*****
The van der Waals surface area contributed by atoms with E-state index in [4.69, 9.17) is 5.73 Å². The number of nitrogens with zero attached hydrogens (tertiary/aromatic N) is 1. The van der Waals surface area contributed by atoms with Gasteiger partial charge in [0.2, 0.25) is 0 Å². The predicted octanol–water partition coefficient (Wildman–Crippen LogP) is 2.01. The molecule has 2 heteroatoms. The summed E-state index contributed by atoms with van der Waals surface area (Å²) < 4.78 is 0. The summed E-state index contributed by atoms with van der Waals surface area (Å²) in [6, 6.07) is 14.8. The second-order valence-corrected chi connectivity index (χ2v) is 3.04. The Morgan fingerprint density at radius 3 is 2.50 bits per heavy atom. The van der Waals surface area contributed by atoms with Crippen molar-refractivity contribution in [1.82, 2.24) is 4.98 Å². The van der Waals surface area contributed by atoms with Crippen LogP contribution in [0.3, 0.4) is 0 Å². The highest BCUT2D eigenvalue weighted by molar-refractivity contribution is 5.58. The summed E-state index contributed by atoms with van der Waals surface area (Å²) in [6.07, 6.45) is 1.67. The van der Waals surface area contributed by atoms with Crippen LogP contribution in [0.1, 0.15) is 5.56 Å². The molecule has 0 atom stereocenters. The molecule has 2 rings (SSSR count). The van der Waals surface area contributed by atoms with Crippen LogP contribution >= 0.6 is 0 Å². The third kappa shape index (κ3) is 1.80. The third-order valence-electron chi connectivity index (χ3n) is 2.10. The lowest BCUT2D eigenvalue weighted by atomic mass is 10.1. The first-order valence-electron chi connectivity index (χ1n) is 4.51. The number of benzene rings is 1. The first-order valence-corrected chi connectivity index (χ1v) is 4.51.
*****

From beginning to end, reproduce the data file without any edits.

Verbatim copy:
The van der Waals surface area contributed by atoms with E-state index in [4.69, 9.17) is 5.73 Å². The number of nitrogens with zero attached hydrogens (tertiary/aromatic N) is 1. The van der Waals surface area contributed by atoms with Gasteiger partial charge in [0.2, 0.25) is 0 Å². The predicted octanol–water partition coefficient (Wildman–Crippen LogP) is 2.01. The molecule has 2 heteroatoms. The summed E-state index contributed by atoms with van der Waals surface area (Å²) < 4.78 is 0. The summed E-state index contributed by atoms with van der Waals surface area (Å²) in [6, 6.07) is 14.8. The second-order valence-corrected chi connectivity index (χ2v) is 3.04. The Morgan fingerprint density at radius 3 is 2.50 bits per heavy atom. The van der Waals surface area contributed by atoms with Crippen molar-refractivity contribution in [1.82, 2.24) is 4.98 Å². The van der Waals surface area contributed by atoms with Crippen LogP contribution in [0.3, 0.4) is 0 Å². The highest BCUT2D eigenvalue weighted by molar-refractivity contribution is 5.58. The summed E-state index contributed by atoms with van der Waals surface area (Å²) in [6.07, 6.45) is 1.67. The van der Waals surface area contributed by atoms with Crippen LogP contribution in [0.1, 0.15) is 5.56 Å². The molecule has 0 atom stereocenters. The molecule has 2 rings (SSSR count). The van der Waals surface area contributed by atoms with Crippen LogP contribution >= 0.6 is 0 Å². The third kappa shape index (κ3) is 1.80. The third-order valence-electron chi connectivity index (χ3n) is 2.10. The lowest BCUT2D eigenvalue weighted by atomic mass is 10.1. The first-order valence-electron chi connectivity index (χ1n) is 4.51. The number of benzene rings is 1. The first-order valence-corrected chi connectivity index (χ1v) is 4.51.